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Celebrate Earth Day With Top 10 Most Eco-Friendly Songs

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The current article you are reading does not reflect the views of the current editors and contributors of the new Ecorazzi


A couple years ago I couldn’t even tell you what month Earth Day was in let alone how I’d be celebrating it. But recently, thanks to all the attention on green living and my gig here at Ecorazzi, Earth Day is like frigin Christmas for me. Anyway, while searching the net for postable postings I found this great list written by Mike Devlin on Canada.com of the Top 10 Most Eco-Friendly songs. Check it out!

1. Bruce Cockburn, “If a Tree Falls” (1988)
Songwriters and environmentalists love Cockburn equally, for his music represents unflinching activism. It’s an ugly job, so give Cockburn credit. Without his many ecological laments — of which “If a Tree Falls” ranks near the tippy-top — our world would be a much colder place.

2. Joni Mitchell, “Big Yellow Taxi” (1970)
The view from her Hawaii hotel room — a vista that was part pavement, part tropical nirvana — inspired Mitchell to write her most famous song. Hawaiian Islands or Vancouver Island, the theme behind “Big Yellow Taxi” is universal. Sure, parking lots are necessary. But when paradise is paved to accommodate one, we all lose something significant.

3. Cat Stevens, “Where Do the Children Play?” (1970)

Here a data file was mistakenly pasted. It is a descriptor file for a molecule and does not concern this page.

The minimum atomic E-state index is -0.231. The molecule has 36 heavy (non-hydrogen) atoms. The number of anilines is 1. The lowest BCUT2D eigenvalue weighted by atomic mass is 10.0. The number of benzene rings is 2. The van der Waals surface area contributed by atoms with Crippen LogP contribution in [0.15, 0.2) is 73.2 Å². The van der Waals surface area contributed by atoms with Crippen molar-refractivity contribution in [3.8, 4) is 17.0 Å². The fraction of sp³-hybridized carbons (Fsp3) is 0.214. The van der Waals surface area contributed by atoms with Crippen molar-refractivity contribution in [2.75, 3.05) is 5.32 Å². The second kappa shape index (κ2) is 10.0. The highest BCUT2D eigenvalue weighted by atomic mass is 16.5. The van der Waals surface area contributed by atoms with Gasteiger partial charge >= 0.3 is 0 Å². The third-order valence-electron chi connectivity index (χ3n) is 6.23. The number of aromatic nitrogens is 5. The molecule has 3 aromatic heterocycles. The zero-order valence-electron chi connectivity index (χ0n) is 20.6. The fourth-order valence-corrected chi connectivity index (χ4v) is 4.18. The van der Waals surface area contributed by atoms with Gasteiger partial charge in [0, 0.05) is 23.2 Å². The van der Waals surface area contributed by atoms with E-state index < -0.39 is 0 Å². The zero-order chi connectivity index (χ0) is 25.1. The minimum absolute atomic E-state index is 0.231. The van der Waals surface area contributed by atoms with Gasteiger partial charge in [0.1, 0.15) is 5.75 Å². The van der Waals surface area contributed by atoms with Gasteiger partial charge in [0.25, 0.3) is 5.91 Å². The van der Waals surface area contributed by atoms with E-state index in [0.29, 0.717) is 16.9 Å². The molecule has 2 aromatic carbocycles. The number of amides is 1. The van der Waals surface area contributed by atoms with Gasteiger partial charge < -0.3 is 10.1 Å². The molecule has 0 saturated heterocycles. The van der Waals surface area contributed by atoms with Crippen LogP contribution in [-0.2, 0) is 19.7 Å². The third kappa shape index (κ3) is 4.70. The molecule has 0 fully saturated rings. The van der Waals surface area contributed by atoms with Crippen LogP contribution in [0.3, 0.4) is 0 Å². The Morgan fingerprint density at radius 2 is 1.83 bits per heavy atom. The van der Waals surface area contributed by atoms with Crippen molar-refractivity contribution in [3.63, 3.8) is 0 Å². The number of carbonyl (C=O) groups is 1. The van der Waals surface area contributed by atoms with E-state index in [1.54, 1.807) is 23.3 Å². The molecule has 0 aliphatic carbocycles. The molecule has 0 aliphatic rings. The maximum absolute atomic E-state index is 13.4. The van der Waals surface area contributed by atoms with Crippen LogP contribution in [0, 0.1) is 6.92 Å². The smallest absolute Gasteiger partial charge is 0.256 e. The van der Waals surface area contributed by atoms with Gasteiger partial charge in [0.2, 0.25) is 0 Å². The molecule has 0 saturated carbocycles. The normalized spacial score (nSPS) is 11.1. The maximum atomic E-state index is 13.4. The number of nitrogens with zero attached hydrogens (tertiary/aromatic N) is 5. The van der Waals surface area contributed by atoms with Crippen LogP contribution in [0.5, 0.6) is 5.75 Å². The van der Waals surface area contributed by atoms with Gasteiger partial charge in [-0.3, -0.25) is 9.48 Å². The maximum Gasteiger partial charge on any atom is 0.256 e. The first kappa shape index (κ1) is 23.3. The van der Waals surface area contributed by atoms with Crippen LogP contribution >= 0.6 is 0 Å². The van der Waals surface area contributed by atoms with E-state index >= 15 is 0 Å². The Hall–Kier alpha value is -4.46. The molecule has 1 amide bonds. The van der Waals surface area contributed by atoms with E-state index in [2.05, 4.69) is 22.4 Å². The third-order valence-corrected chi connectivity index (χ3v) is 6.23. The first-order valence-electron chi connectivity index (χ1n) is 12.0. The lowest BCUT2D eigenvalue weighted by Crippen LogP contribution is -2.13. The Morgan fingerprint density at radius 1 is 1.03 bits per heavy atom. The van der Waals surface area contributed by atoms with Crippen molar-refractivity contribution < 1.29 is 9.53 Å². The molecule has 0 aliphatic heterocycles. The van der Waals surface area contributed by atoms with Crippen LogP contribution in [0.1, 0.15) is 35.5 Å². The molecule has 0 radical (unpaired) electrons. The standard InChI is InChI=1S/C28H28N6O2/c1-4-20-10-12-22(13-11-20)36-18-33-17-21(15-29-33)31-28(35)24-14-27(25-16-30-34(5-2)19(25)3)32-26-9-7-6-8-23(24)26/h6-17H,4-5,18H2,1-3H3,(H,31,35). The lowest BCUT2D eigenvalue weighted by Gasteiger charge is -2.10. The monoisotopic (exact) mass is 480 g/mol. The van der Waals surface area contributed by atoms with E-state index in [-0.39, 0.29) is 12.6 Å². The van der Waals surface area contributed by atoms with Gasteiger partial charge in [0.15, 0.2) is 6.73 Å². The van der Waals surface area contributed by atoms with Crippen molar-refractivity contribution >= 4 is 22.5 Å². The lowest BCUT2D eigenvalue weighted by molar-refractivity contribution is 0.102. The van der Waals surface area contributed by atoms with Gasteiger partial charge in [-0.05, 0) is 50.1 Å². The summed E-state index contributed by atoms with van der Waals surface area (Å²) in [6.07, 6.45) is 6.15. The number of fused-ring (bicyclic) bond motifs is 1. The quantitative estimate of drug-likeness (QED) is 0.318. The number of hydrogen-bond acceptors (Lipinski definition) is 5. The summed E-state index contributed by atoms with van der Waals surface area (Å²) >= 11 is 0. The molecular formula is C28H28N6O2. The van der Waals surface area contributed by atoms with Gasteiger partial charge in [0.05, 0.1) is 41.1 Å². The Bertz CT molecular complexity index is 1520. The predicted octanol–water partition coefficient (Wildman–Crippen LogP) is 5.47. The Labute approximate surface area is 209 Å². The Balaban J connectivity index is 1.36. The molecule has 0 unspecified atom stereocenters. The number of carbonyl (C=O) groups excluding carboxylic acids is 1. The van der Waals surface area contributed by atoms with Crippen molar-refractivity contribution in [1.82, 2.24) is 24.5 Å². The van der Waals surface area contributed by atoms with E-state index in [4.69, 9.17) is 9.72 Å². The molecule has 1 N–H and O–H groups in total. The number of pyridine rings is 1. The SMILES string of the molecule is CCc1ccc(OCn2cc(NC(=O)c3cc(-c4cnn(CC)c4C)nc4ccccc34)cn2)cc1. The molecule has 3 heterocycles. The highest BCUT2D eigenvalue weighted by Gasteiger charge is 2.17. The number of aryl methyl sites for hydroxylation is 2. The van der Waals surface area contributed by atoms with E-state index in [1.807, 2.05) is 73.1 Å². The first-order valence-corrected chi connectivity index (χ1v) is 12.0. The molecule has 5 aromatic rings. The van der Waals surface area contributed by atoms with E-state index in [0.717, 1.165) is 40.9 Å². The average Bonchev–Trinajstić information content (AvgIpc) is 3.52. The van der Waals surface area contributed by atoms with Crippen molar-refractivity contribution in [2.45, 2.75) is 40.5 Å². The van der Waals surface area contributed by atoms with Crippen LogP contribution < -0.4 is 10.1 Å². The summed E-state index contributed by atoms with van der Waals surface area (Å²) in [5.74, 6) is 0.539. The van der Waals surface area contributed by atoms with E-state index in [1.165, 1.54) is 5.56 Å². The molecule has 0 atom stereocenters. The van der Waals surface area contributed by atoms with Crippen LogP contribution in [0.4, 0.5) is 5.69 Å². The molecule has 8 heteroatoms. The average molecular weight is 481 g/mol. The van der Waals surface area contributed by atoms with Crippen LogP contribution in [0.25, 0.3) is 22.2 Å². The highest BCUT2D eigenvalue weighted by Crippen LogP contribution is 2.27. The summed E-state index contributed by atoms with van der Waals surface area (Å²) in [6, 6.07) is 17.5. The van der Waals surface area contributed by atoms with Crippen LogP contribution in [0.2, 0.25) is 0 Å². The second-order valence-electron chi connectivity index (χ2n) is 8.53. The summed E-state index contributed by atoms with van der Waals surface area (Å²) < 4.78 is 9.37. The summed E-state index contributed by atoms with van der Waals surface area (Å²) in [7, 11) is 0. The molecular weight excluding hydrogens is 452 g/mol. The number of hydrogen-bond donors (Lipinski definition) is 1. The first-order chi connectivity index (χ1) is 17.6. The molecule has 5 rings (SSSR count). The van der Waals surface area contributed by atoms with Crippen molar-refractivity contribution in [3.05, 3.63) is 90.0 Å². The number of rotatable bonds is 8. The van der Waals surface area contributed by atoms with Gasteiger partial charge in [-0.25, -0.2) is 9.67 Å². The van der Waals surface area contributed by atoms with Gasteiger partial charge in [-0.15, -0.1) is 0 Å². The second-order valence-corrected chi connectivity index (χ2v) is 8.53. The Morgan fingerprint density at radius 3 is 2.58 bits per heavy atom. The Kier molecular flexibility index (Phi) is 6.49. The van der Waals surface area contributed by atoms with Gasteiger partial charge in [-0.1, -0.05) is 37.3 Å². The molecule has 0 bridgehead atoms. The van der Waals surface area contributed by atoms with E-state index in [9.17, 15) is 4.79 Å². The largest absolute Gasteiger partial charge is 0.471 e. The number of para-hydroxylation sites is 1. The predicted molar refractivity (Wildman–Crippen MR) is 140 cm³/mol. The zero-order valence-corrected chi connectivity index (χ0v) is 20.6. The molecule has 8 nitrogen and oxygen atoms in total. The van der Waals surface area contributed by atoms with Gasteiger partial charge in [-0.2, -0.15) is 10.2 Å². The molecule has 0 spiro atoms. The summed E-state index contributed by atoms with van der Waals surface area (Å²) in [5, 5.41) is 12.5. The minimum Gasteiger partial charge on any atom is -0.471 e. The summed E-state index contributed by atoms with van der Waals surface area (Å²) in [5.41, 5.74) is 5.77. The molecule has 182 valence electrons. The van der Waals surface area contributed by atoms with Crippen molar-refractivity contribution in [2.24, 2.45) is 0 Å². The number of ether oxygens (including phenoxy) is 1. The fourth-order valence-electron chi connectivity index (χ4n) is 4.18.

Tea For the Tillerman opens with “Where Do the Children Play?,” a dreamy tune upheld by Stevens’ softly sung queries. Stevens smartly hung his concerns over blind industrial progress on the fate of our children. And fans bought it hook, line and sinker.

4. Jackson Browne, “Before the Deluge” (1974)
There are Biblical overtones, to be sure, but “Before the Deluge” — some of the finest California country-rock of Jackson Browne’s career — is about our mistreatment of the environment as much as anything else. Peter Gabriel bridged the same topic on his gem, “Here Comes the Flood,” but Browne’s tale cuts deeper.

5. Tracy Chapman, “The Rape of the World” (1995)
Tracy Chapman was everywhere, musically and emotionally, on New Beginning. During one tune she’s singing about heaven on earth, and the next, how humankind has “clear-cut, dumped on, poisoned and beaten up” Mother Earth. Blind anger isn’t always pretty. However, “The Rape of the World” proves it can be profound.

For the rest of the Top 5, jump to the full list!

What do you think Ecorazzi readers? Any songs you would add?

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